Cobots not only doesn’t eliminate manufacturing jobs, but also provide more job opportunities, and make manufacturers even more globally competitive. This is because Cobots are available for everyone not only for the big companies. In manufacturing work, a lot of manpower is needed previously. Now, cobots free up a lot of manpower to let companies maximize workers’ skills in other areas of business. It also creates a safer, more desirable working environment for workers as the job that cobots do are usually boring and repetitive, dangerous.

Not only that, some countries which lack manpower in the mass production lines are already fixed with cobots available. Today’s labor market includes fewer skilled manufacturing workers due to decades of offshoring, and cobots come in handy to eliminate the shortfall. Talk about globally competitive, automation in manufacturing allows domestic companies to be price-competitive with offshore companies because of mass production in a shorter period. As cobots are available 24/7 of the time, it increases the production rate of the product to meet the demand rate with minimal costs.

As cobots can do work precisely and quickly, it is always able to achieve customers’ desire which easily offset their upfront costs as well. Cobots in Manufacturing; Cobots are good in helping manufacturers break the ceiling of output capacity as well. Last but not least, cobots are economically friendly as well. It not only doesn’t emit greenhouses, but it also helps in reducing the energy consumption of factory as well, cobots doesn’t need lighting to function 24/7 so they can create cleaner spaces also.

The opportunity of Cobot in the UK;

There is a huge opportunity for UK manufacturers to adopt robotics and artificial intelligence, but a key barrier to implementation is often a lack of understanding of how to effectively introduce these technologies into the business. Cobots in Manufacturing, Arguably the UK manufacturing landscape is built up of traditional organizations that adopt conservative approaches to business, as opposed to modernization.

Barclays Corporate recently found that there is still resistance from UK manufacturers when it comes to adopting the latest and greatest innovations and is falling behind other nations when it comes to adopting fourth industrial revolution technologies. Yet, innovation in automation and robotics is happening in pockets across the UK manufacturing sector. The University of Lincoln’s National Centre for Food Manufacturing and supplier English Provender, for example, recently announced an R&D project introducing state-of-the-art robotic arms to weigh out powdered ingredients with more accuracy and with the overall goal of reducing food waste in the supply chain.

These types of initiatives gain a lot of awareness and traction in the sector as the ROI is usually fruitful, yet generally, across the board, the UK is falling behind when it comes to robotics. The International Federation of Robotics (IFR) highlighted that the UK sits 22nd in the world for robot density behind nations such as Slovakia and the Czech Republic. UK manufacturing is, however, on the cusp of further global recognition and RPA could be the enabler of getting Britain back on the map.

Cobots in Manufacturing, Recent successes in British exports has meant that the UK manufacturing sector is set to outpace the rest of the economy this year and as such, experts are anticipating that by 2021, the UK will climb from number eight in the global manufacturing economy to fifth place. Yet, to remain competitive the UK manufacturing sector must continue to cultivate and invest in emerging technologies, such as Artificial Intelligence (AI), cloud computing, and robotics, putting digital change at the beating heart of growth strategies and making operations smarter, freeing up workers’ time to focus on innovation and creativity.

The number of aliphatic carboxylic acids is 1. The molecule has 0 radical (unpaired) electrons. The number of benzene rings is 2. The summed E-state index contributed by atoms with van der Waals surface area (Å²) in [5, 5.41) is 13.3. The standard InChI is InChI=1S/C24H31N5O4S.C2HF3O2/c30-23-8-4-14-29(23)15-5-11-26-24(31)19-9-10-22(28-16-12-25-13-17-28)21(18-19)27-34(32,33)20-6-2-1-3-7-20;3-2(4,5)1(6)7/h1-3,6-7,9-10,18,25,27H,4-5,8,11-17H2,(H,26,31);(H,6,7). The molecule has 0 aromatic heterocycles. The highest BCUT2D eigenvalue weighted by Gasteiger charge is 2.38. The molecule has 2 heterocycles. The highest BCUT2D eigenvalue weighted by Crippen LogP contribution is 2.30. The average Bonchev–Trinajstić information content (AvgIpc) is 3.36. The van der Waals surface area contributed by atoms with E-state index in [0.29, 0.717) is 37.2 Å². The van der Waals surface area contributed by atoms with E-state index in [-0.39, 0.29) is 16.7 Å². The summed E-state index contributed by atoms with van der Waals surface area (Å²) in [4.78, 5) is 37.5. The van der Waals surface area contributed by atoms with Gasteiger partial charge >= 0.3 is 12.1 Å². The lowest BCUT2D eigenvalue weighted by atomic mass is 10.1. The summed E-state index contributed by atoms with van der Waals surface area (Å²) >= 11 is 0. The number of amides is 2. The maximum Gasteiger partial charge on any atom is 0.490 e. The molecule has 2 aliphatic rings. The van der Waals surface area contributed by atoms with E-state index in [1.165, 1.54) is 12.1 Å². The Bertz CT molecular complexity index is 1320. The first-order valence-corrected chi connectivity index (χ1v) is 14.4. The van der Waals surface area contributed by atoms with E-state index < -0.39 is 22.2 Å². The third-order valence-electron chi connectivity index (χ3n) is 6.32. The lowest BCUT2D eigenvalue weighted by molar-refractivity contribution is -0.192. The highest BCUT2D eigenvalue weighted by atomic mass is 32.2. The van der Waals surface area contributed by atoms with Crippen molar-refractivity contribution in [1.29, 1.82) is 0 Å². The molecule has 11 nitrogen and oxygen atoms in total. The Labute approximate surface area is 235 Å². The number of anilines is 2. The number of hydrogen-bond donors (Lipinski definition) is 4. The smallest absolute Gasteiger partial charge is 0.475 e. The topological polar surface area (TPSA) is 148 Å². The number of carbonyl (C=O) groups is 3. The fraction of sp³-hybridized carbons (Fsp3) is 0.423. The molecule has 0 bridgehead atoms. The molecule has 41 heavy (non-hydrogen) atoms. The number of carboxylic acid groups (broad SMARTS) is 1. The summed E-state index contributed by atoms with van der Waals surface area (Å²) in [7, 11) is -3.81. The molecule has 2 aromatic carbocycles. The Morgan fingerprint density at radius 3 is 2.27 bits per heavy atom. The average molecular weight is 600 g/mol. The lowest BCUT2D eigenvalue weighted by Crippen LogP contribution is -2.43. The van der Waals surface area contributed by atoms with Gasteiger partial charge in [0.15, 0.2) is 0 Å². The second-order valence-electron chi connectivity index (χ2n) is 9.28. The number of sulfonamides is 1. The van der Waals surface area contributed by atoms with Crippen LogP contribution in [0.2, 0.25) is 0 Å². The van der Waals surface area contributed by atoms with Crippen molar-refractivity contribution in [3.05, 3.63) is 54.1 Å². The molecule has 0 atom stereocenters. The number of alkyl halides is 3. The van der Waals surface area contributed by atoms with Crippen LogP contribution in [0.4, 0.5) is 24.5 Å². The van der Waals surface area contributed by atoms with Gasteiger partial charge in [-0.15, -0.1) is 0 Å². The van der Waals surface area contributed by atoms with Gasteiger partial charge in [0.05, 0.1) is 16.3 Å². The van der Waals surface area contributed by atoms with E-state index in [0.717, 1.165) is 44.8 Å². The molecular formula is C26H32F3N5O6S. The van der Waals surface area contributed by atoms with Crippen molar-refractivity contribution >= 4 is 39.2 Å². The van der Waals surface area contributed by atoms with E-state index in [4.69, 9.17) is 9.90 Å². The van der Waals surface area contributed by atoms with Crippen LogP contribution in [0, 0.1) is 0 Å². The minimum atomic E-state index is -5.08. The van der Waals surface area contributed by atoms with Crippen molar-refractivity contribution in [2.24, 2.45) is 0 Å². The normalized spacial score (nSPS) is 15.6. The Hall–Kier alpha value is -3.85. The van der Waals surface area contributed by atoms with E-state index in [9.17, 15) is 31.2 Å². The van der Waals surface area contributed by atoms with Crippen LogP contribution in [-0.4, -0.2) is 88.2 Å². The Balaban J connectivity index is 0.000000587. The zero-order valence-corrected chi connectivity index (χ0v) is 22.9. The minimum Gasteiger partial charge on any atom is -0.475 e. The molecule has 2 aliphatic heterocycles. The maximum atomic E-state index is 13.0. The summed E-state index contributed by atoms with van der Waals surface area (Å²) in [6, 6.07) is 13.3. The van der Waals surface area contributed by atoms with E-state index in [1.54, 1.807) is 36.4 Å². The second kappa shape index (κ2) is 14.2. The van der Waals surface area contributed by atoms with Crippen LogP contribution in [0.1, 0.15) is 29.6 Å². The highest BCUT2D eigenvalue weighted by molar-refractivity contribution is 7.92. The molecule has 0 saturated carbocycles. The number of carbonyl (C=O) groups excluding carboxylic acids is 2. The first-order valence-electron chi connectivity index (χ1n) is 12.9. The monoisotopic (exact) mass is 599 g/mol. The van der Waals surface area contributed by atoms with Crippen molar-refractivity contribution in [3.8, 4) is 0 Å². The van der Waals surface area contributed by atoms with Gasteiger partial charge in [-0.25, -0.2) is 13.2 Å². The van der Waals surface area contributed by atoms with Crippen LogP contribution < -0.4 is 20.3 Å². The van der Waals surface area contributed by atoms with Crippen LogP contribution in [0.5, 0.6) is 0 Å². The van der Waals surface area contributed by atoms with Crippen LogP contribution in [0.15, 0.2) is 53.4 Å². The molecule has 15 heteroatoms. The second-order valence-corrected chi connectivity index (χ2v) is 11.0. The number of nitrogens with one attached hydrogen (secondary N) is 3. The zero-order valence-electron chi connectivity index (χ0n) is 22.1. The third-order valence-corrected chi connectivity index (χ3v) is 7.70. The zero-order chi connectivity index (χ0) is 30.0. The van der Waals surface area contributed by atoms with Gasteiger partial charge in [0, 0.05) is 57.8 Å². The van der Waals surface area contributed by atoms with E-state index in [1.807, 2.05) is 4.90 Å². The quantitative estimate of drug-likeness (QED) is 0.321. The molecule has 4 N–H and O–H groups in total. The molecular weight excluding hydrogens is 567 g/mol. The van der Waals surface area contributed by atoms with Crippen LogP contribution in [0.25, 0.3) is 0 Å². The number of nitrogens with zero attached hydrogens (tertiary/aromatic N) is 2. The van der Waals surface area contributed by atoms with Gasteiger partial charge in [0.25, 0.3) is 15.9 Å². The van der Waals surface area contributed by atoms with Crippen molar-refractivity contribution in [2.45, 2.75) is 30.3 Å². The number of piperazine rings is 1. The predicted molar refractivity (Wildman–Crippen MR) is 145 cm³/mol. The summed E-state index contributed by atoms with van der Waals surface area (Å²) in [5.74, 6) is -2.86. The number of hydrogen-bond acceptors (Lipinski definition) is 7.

What challenges must be addressed when implementing Cobots in manufacturing? The above quote which was said by Henry Ford doesn’t mean that humans alone cannot achieve mass production but machines, mass production can be easily achieved with the right machines. Computer-controlled, intelligent assist devices are a huge change in material handling technology today. The step changes in their ergonomics, productivity, quality, and safety capabilities – especially when compared with traditional pneumatic tools which are considered old schooled in comparison with cobots today.

It wouldn’t be a surprise to see cobots will lead to a revolution in manufacturing over the next few years. Yes, there are fears that large sections of the workforce will be made redundant by the increased automation, but these fears may be unfounded. For instance, the workers at a Nissan plant in Tennessee were nervous about being laid off when cobots were introduced, but no jobs have been lost, and the staff has been very receptive to them. They have realized that these machines are there to help them and the company, rather than replace them.

Cobot is the way to go for today’s trend and generation. I believe that Cobots don’t only make manufacturers’ life easier and also the customer’s as well. Cobots in Manufacturing; Cobots create a cleaner, safer, and technically more fun environment for people to work in as it enables people to customize the way cobots act for different operations which are mostly software-based.

Reference; It is Retrieved from

The 5 benefits of using Cobots in Manufacturing Image
The 5 benefits of using Cobots in Manufacturing; Image by Gerd Altmann from Pixabay.